Six breaths

I heard this on a podcast recently. I’d never heard it before. Never considered that there was an optimum number of breaths a minute. And that that number may be as low as six.

I’ve only ever really thought about breathing when I’m struggling for breath running up a hill or counting my breath on a yoga mat. The rest of the time I simply breathe.

I was prescribed medication a few years ago to slow my heart rate. Beta blockers. I was suffering from physical symptoms of anxiety and slowing my heart rate slowed my breathing and alleviated some of these physical symptoms. I never thought about actually training myself to slow my breathing myself.

breathing and dandelionsProper breathing is as important for the mind as for the body, it seems. That’s why we tell people to focus on their breathing before an interview or a performance. Breathing slowly calms the nerves.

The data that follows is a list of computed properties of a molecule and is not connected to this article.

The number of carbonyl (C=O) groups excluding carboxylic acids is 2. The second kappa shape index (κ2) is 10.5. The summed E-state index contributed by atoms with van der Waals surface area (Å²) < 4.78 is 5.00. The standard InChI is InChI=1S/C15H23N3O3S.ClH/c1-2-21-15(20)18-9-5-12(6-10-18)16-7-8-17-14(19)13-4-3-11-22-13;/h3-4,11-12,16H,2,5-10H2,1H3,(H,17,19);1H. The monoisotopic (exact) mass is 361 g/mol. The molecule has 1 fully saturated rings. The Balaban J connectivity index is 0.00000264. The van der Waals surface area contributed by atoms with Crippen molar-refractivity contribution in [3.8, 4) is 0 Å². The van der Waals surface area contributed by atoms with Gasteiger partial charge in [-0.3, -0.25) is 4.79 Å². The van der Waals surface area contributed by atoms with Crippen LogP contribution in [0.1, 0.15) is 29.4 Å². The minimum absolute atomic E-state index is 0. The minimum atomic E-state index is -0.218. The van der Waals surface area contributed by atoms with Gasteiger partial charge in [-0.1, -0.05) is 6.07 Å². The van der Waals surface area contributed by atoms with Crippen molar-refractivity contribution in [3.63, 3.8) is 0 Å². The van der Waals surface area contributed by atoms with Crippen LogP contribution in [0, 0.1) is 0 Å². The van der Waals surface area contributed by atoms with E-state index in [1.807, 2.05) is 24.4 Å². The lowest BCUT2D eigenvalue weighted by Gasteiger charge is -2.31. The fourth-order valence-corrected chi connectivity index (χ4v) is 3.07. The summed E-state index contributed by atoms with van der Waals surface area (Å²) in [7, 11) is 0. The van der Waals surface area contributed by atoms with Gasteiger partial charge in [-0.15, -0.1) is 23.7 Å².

Stop for a minute and count how many breaths you take in sixty seconds. The average is twelve to eighteen. You’re aiming at six. Focus on the flow of breath all the way down into your body and out again. Try counting the length of each breath. To take six breaths a minute, each breath needs to be ten seconds long. That means inhaling for five seconds and exhaling for five seconds (or thereabouts – often, people find it easier to establish a breathing pattern where the exhalation is slightly longer than the inhalation…so breathing in for four and out for six might work better for you). It seems more manageable when broken down like that, doesn’t it?

Some of you may be asking why. Why bother? Why not just breathe?

Well, try it and you may answer the question for yourself. Slowing your breathing can relax you physically and mentally. Pretty much instantly. And it is proven to slow down the heart rate, lower blood pressure, raise immunity, alleviate depression and stress. Although that will obviously take a little longer to improve.

Of course, physical exertion or a sudden shock will make us breathe much faster. It’s how quickly we can get back to a slower rate of breathing that counts.

So at any point of the day, have a go. Anyone can do this. You can do it anywhere. Standing in a queue. Waiting at traffic lights. In the shower. Waiting for the kettle to boil. When you lie down in bed at night.

Slow your breathing. And see the difference.

 

 

 

 

 

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